It has been nearly five years since the 09/11/2001 terrorist attacks which plunged the United States of America—and much of the world, for that matter—into a war without precedent. Five years since smoke rose over the ruins of the World Trade Center in New York, a demolished section of the Pentagon in Arlington, Virginia, and a field near Skanksville, Pennsylvania where the last plane hijacked that day went down without hitting its target. And, it must be said, five years since the pain, anger, unity, and memory of that day started their long fades.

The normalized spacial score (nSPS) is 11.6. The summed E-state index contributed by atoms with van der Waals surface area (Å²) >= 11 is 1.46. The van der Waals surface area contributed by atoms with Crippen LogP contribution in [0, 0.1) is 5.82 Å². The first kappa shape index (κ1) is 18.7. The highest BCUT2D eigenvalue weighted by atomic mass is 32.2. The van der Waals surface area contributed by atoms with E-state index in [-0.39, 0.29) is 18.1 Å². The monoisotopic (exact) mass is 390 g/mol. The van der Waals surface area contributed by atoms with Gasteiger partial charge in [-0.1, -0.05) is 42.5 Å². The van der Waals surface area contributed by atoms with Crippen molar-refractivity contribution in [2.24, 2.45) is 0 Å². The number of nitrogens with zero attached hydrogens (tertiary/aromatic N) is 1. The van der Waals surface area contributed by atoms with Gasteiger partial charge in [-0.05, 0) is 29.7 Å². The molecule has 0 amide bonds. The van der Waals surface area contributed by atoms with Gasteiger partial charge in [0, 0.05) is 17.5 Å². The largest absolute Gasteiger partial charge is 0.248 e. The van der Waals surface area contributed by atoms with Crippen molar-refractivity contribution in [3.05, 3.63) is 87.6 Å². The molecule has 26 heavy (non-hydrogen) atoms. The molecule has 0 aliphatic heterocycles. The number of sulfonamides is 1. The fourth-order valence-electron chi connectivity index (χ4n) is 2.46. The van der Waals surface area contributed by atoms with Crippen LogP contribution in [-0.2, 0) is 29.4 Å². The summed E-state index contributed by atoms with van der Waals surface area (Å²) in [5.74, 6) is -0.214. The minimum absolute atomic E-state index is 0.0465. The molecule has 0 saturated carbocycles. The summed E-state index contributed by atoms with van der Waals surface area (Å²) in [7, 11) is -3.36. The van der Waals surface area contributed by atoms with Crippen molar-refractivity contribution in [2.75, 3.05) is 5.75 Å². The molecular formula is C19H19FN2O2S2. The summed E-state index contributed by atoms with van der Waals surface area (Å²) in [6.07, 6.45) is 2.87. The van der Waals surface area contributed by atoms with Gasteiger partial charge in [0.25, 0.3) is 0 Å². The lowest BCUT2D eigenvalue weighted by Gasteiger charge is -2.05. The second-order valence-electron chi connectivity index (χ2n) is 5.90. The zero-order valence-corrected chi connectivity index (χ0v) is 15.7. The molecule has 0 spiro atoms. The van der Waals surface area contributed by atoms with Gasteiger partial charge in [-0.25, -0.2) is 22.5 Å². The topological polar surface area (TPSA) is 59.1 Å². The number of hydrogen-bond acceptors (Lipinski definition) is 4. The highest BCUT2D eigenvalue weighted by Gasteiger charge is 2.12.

In my humble opinion, we must reinvigorate our pain, anger, unity, and memory of 09/11/2001. I’ll get more into that over the next few days as I write more about it, but today I’d like you to read an editorial piece in the Wall St. Journal. It’s about how the last five years have brought us more victories than setbacks—and, possibly more important, the sheer pervasiveness and evil of the ideological enemy we are facing.

It is a side of the 09/11/2001 attacks and the widespread war on terror that followed that many have lost track of. As our national resolve to fight this war—and to make the necessary sacrifices to win it—fade away, it begins to look like the next five years will have more setbacks than victories. That is a danger we must not forget as we remember what happened on 09/11/2001 and set our path for the future.